South Korea is today one of the most technologically advanced and technologically-obsessed cultures in the world, so it is fairly surprising that 3D printing is relatively rare here. While there have been a few television news stories, and a few printed articles, there has not been much excitement about the technology. But there is hope, for in this vacuum a small innovative, and surprisingly energetic start-up has emerged.
Rokit (pronounced “rocket”) introduced its first consumer-level 3D printer called the “Edison” earlier this year. With only 25 employees, Rockit designs, builds and tests its printers on-site at its facility in Seoul. To date the company has filed for 19 patents, and has sold about 500 machines, mostly in Korea. But that could change quickly as the team is looking to expand globally. Currently they are building their machines to order, so there is a slight lag time between the order and the shipment, but the company founder and CEO, Seok Hwan Yoo said that he expects that lag to shrink as sales increase.
While bearing more than a passing resemblance to the MakerBot Replicator 2, Rokit’s new machine has some significantly different features and capabilities, which I was lucky enough to see this past week. The Edison, like the MakerBot, is designed to operate with PLA filament and can be purchased in single or dual extruder formats. Scott Yoo, the company’s chief marketing officer, demonstrated that while the printer’s display shows most of the usual information that one would expect, it has a few differences. One of my favorites was that it could show you where the machine’s current z-axis position is at any given time (in millimeters) and how much filament you used making a print (in meters). It also allows the user to change the print speed and print temperature on the fly and has the ability to print at the 50 micron level. Scott advised me that while this capability is impressive, to print at such a fine level does take some careful calibration on the part of the operator. Still, the fact that it is possible for the machine to print at such a high resolution was impressive as this is twice the resolution of almost all other consumer grade FFF (fused filament fabrication) printers. He noted however, that most routine printing is done on the Edison at the 150 micron level, and that it runs very smoothly at that resolution. For comparison, the default resolution for most printers is typically between 200 and 300 microns, though finer settings are possible on many models.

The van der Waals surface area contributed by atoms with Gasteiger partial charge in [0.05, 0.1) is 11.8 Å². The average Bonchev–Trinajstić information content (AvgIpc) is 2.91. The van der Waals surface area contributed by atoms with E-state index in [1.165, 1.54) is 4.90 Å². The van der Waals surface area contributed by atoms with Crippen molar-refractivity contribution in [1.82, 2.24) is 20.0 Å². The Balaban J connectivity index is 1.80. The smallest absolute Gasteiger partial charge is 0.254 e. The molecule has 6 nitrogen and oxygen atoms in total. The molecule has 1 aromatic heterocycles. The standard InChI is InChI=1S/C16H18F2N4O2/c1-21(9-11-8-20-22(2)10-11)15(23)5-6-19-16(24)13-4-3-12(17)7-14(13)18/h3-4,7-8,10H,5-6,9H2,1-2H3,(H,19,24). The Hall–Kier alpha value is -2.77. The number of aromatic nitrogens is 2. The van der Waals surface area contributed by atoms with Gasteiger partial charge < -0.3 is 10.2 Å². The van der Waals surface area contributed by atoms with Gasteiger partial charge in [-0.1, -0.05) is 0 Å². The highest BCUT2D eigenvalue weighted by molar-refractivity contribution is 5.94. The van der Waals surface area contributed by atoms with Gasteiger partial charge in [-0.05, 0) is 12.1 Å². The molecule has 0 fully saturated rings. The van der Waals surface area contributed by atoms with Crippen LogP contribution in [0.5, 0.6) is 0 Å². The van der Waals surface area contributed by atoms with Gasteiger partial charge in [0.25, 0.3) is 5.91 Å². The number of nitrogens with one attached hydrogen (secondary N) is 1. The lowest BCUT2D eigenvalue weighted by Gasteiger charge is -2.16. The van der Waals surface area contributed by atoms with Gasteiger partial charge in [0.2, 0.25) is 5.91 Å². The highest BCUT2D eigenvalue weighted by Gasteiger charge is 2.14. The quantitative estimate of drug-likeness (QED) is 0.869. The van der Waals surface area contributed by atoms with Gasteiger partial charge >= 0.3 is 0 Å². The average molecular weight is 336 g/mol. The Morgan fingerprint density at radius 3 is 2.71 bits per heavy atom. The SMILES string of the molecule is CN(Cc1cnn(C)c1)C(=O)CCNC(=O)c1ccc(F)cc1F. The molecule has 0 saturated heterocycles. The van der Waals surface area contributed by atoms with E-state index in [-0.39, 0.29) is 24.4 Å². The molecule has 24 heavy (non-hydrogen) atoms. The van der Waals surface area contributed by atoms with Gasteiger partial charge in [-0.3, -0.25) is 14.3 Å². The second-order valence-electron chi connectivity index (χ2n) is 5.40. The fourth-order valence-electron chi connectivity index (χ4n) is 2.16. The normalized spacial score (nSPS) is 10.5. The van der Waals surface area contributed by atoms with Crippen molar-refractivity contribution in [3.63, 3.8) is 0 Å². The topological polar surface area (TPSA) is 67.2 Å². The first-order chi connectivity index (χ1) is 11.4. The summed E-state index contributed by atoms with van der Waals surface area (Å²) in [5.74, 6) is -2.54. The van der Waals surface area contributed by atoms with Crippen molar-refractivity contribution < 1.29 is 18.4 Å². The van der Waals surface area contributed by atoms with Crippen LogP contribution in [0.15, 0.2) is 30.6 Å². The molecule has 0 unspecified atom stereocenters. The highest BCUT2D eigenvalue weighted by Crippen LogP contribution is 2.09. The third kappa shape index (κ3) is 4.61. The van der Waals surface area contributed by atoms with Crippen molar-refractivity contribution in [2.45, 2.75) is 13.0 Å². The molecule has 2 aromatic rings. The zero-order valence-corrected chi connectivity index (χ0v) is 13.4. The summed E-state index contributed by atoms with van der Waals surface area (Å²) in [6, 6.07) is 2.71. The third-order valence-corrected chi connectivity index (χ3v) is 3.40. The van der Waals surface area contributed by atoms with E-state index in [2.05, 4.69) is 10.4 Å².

Scott took the time to show me that, like MakerBot with its “MakerWare” slicer program, the Edison uses its own slicer program called “Creator K” which he advised is compatible with all popular 3D file formats, and is available in an English-language version. Unfortunately due to time constraints, I was not able to try the software out, but do look forward to using it in the very near future and reporting on my results. Scott also advised that, in a move that struck me as both humorous and serious, they had “torture tested” their machine by placing one in a sauna at 77° C for four hours and then in a freezer at -30° C for half a day. In both cases he said the printer was able to print without any trouble.
But of all the features the Edison offered, none was more welcome than the price. At 1,750,000 Korean Won (don’t panic, that’s about $1,550 USD) the Edison seems to offer a great value for the home user. While comparable with the most popular prosumer/home 3D printers currently available, it seems to have the capabilities and attributes one would expect of a more expensive machine…as well as a few bonuses. Rokit’s English-language website can be found here.